You should also try planting Paludosum Daisy. You can buy them cheap in a six pack and they grow to be a 12' bush that is a great back drop for our other winter annuals. They will also re-seed and come up here and there among the dormant plants. They hate heat and fade away when summer comes. Poppies and Columbine and gee's no where to stop.

    Bookmark   November 24, 2010 at 3:37PM
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kerrican2001(z9b CA)

Is it worth spending the electrictiy on keeping peppers through the winter? They are usually annuals for most Californians and are so cheap to plant fresh in the spring, that it seems not worth it. The same for seasonal flowers in the front. Why not switch to primroses for the winter, or Iceland poppy, which do great this time of year?
As for citrus, whether or not you need to bother with frost protection depends on your variety and you microclimate. We never protect ours and they come through light freezes unscathed. Especially if you've got tough ones like meyer lemons or mandarins, you won't need to bother.

    Bookmark   November 25, 2010 at 12:46PM
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Since you only light up the bulbs when the temps approach the low 30's, and since that only happens a few nights a year for me, I can't think my electricity costs will go over $1.00. Obviously if I lived in Minnesota, it would be a little different! :)

Carla in Sac

    Bookmark   November 26, 2010 at 1:41PM
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Lazy gardeners, abandoning your plant babies to the freeze; how could you? In zone 9b even! You could keep your plants from freezing there by breathing on them.

Well, it's a matter of choice. Love the callas and keep them looking great all winter, most years (once in a while a freeze surprises me, then I'm sad, and my garden reflects it). In dry season, it's hard to give the callas enough water to keep them happy and they eventually go into dormancy, then come back gang-busters with the rain in October. Brand new, beautiful lush green leaves, big white lilies for winter arrangements. In my sunny-site garden, the calla reigns as a winter plant.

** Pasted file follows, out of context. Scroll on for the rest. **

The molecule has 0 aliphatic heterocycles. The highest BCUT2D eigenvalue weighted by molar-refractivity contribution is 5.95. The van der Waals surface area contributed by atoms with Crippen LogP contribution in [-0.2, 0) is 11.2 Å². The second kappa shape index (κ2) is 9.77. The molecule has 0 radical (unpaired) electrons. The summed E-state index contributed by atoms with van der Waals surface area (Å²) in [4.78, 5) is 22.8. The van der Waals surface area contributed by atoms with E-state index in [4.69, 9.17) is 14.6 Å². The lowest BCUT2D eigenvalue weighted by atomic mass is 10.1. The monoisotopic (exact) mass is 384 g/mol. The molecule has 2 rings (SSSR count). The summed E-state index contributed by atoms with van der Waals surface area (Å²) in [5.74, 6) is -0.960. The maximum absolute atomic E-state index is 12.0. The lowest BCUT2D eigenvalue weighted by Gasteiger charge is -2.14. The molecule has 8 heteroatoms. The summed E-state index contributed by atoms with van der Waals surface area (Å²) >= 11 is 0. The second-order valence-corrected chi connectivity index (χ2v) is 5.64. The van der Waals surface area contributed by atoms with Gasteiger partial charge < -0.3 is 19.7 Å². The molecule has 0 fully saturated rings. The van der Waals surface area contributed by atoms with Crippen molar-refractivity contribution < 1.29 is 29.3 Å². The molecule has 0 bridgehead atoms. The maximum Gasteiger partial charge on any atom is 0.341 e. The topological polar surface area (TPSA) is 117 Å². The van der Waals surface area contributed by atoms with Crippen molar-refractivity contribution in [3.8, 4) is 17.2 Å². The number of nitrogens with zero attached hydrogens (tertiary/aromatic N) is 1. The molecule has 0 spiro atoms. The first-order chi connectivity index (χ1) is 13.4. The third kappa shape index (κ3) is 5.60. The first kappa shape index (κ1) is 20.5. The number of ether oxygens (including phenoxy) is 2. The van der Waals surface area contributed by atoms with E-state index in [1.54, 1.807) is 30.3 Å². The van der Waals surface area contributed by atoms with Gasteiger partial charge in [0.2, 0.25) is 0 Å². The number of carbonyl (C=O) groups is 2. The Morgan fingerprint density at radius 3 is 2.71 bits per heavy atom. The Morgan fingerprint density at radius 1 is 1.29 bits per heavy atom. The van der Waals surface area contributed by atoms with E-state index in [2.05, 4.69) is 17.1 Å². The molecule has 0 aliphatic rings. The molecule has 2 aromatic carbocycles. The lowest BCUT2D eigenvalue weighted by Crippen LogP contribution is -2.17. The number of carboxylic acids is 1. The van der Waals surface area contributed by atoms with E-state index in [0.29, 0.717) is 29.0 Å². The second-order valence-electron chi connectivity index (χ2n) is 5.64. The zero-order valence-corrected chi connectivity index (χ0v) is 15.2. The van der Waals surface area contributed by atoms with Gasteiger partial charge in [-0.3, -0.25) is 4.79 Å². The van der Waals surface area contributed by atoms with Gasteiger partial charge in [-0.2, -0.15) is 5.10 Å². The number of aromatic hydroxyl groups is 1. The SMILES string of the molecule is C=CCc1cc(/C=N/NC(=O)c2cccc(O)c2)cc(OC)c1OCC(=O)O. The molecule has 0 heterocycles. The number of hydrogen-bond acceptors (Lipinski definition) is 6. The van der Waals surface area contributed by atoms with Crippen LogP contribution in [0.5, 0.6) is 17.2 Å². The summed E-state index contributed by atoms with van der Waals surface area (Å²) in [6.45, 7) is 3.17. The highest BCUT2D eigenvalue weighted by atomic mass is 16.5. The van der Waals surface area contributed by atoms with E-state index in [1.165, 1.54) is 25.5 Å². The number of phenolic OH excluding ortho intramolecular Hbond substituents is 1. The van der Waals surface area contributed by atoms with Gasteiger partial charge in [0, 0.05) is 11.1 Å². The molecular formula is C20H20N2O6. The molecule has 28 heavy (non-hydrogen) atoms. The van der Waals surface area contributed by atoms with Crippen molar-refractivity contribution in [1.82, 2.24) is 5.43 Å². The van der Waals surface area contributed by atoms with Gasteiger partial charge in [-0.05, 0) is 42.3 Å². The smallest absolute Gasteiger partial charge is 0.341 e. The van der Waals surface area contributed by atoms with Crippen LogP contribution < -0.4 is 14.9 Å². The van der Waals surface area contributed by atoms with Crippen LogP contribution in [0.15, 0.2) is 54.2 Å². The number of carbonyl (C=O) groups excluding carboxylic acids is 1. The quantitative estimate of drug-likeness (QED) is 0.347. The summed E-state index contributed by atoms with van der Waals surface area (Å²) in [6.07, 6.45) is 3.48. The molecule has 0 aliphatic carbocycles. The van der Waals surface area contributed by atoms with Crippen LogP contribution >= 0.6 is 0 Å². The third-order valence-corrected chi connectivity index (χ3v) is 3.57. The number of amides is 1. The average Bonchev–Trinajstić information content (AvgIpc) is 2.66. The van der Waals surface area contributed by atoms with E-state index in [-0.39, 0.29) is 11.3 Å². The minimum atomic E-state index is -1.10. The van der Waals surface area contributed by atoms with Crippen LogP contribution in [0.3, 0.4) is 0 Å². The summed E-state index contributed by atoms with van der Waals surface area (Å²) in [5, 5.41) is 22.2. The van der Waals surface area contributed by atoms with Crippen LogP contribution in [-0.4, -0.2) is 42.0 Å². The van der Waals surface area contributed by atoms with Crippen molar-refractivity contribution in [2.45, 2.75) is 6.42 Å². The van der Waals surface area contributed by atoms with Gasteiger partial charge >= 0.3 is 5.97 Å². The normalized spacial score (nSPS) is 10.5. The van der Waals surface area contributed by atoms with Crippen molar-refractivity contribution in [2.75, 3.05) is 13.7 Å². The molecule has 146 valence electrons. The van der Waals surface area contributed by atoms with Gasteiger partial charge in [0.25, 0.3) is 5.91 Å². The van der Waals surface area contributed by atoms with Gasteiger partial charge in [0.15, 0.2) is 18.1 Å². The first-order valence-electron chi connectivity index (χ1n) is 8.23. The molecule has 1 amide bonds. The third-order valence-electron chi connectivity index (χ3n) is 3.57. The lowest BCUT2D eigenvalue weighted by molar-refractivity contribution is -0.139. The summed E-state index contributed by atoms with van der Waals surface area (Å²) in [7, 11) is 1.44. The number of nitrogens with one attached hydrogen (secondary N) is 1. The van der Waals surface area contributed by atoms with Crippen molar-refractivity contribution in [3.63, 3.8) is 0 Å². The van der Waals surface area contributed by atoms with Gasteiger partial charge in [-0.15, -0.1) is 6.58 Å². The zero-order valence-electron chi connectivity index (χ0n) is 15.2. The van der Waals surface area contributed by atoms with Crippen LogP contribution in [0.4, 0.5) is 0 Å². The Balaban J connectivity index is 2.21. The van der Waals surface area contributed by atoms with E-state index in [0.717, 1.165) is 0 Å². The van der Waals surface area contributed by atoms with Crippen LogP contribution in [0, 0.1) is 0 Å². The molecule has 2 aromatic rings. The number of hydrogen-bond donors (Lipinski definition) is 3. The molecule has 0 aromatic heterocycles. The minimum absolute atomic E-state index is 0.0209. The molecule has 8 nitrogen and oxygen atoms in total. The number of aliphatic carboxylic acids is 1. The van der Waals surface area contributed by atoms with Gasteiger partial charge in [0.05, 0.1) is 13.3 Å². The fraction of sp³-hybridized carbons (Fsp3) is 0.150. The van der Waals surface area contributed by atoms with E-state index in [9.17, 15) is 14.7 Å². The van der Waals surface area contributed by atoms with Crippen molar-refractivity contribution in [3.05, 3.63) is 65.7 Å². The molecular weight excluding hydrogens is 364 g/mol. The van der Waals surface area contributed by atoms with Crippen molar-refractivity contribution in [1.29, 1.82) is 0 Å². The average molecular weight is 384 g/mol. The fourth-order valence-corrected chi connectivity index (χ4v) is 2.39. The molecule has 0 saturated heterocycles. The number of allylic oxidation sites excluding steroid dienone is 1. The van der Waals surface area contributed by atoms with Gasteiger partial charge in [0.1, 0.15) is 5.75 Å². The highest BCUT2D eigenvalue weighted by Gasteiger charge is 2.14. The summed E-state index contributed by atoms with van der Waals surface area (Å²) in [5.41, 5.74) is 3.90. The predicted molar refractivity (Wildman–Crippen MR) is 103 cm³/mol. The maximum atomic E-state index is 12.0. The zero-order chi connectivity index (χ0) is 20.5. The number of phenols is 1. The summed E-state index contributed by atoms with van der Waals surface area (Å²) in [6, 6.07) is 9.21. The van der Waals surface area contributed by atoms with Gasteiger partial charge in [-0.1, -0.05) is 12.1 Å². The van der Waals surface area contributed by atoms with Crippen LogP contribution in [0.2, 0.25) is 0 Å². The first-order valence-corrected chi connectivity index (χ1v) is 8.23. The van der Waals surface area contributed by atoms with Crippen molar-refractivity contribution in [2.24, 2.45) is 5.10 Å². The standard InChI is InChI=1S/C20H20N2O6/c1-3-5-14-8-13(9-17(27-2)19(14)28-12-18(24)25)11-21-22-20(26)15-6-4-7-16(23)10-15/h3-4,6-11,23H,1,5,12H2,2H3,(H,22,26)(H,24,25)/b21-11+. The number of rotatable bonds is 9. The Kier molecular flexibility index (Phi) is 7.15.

Where I live it only drops below freezing a few periods a year. We plant in the fall for bigger and better plants the next spring and summer, but then they do better if protected from freezing. Otherwise, plenty of them die! With our cool summers many plants (especially peppers!) often don't put on a lot of growth in one season. It's discouraging to nurse peppers along all summer (no use planting them earlier, they don't grow at all), then have a 10" tall plant in the fall with a couple peppers. So DH wants to protect them this year, and see if they bear earlier and more peppers for us. No electricity needed (unless we get a record 23 degrees, but that only happens here once a decade). It's good to know about the Christmas lights option.

Pepper plants, at $4.00 plus tax for a six pack, or for ONE 4" plant, along with everything else, adds up. It's cheaper to protect the perennials from a few cold snaps a year. The frost blankets can keep the plants up to 9 degrees warmer, and they last for years. I just lay them over the plants, maybe put rocks on the corners so they don't blow off. Old sheets would work nearly as well. Tarps being heavier, we provide support besides the plants.

It's hard for me to go out in January to take care of my roses, if the garden looks neglected. My not yet reached goal is to have a really beautiful winter garden.

Primroses; I'm trying one (again!) this year, and it's limping along. But from what I read, it needs protecting too. We put in some Iceland poppies, but they're not blooming yet. Maybe I don't put them in early enough, but the warmest and sunniest part of our year is usually autumn.

Does anyone have a wildprettii echium? Mine is from Annie's Annuals. This is my first year growing it. Looking forward to that big spike of red jewels next year. How does it handle frost and freezing, and winter rains? I'm reading widely varying info. How about your perennial status? Mine were looking so good, 3' tall, blooming away, but I didn't cover them, the first night, then they suffered; I read they're damaged (or lost?) at 27 degrees.

    Bookmark   November 26, 2010 at 2:20PM
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I am from the valley as well.. That idea saved my coconut palms.

    Bookmark   December 2, 2010 at 9:33AM
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Great minds think a like! From my experience it actually works for light frosts. Coldest it got where I am is 29f, but it had froze a few more times after that as well, just not as cold. Each night I had put out a high and low recorder. On the coldet night (29f), the low read 39f. Now it kept the temps above the actual outside air temps by a fair amount. However thats only 7f above freezing, and my coconut palm would probably not recover. Not to mention any other plant worth protecting.
Thats not bad at all. Even though bananas will come back every year here after going dormant, I bet this could allow us to pick tree ripe bananas. I love CA! Good luck everyone

    Bookmark   December 2, 2010 at 6:11PM